Written by Siena Kaplan
Virginia, Allie and I have been spending a lot of our time lately shucking beans. The
garden’s put to bed, the wood is stacked, the berry bushes are pruned and mulched, and
the goats are settled into the barn for winter. We take the goats on a daily walk through
the woods to a field where they can forage on the edges, run around, and generally cause
chaos. I find excuses to cook more often, to salvage the last vegetables in the garden and
take advantage of all the lamb, pork and veal that’s delivered itself into our freezers. But
there are a lot of spare moments, especially on “wintry mix” days, and in those moments
we sit in the kitchen and shuck beans.
In October, we pulled the bean plants out of the garden, to save them from the rain. For a month they decorated the inside of the Quonset hut we use to store our hay, where Allie artfully hung them to dry along the metal beans. I’d take a pod down every once in a while when I was in there, open it up and push my thumbnail into a bean. If you can see any kind of mark, it’s not dry enough yet.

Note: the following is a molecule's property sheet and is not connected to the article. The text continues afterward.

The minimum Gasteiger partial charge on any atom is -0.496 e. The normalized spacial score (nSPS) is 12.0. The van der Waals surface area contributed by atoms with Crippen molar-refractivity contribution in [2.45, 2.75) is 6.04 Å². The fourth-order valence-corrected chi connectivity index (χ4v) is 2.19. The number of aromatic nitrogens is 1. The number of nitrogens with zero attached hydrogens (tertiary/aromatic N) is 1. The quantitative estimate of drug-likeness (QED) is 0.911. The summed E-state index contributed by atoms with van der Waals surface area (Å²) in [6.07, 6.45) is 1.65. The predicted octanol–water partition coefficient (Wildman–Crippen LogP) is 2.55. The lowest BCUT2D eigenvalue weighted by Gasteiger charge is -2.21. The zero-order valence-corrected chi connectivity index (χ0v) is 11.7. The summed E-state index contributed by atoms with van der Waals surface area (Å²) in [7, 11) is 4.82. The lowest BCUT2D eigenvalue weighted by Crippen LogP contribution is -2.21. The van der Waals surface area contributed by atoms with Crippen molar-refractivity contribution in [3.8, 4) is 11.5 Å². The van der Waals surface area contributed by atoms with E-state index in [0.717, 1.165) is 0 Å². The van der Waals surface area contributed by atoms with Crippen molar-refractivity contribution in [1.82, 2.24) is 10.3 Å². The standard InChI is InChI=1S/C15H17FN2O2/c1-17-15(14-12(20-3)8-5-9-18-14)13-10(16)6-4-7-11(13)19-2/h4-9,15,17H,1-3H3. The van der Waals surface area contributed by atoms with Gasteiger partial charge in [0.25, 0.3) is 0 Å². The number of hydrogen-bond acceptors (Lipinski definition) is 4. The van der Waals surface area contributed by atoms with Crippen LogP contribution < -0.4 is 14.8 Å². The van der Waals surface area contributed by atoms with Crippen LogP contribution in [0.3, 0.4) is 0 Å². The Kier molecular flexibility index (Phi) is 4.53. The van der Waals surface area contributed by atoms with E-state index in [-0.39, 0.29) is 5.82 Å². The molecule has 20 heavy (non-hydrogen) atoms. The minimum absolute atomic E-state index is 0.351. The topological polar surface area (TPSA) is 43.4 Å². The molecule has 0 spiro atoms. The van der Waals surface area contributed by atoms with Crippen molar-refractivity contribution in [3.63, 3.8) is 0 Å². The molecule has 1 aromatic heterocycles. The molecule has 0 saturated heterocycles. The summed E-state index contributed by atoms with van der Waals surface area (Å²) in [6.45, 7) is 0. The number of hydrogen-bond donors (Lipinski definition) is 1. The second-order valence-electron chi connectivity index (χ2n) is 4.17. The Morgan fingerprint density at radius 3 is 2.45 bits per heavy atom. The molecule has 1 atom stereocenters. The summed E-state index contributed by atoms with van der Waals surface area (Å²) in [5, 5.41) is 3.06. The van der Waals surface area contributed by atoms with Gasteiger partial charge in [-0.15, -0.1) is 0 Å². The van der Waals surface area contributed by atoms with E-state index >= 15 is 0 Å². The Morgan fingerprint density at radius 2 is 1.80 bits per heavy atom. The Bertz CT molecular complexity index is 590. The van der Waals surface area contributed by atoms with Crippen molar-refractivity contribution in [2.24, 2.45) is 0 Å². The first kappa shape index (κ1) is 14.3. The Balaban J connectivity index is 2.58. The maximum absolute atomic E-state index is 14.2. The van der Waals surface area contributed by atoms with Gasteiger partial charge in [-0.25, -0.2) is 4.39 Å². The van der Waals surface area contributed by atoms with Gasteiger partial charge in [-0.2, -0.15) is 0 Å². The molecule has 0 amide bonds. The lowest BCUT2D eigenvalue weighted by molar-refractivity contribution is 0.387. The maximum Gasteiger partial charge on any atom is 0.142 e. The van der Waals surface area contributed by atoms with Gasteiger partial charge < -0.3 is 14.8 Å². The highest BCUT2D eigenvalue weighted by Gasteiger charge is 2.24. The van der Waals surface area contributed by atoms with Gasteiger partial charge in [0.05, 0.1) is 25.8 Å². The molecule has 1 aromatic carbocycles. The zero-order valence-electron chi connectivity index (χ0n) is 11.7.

Finally, with a rainy period coming and most of the beans dry, Virginia spent some afternoons in the hut filling bushel baskets with pods, and brought them into the kitchen.
They sit in the corner until there’s a morning or afternoon when there’s little to do. Then we pull chairs around a basket and shuck. The pods are so dry that they just about pop open when you squeeze them. We have kidney beans, little black beans, and calypso beans. Allie and I still haven’t gotten over how pretty the calypso beans are. They’re an heirloom bean also known as Ying Yang or Orca beans, for obvious reasons. I cooked some in some lamb broth with some vegetables, and they still look very pretty, although they faded a lot.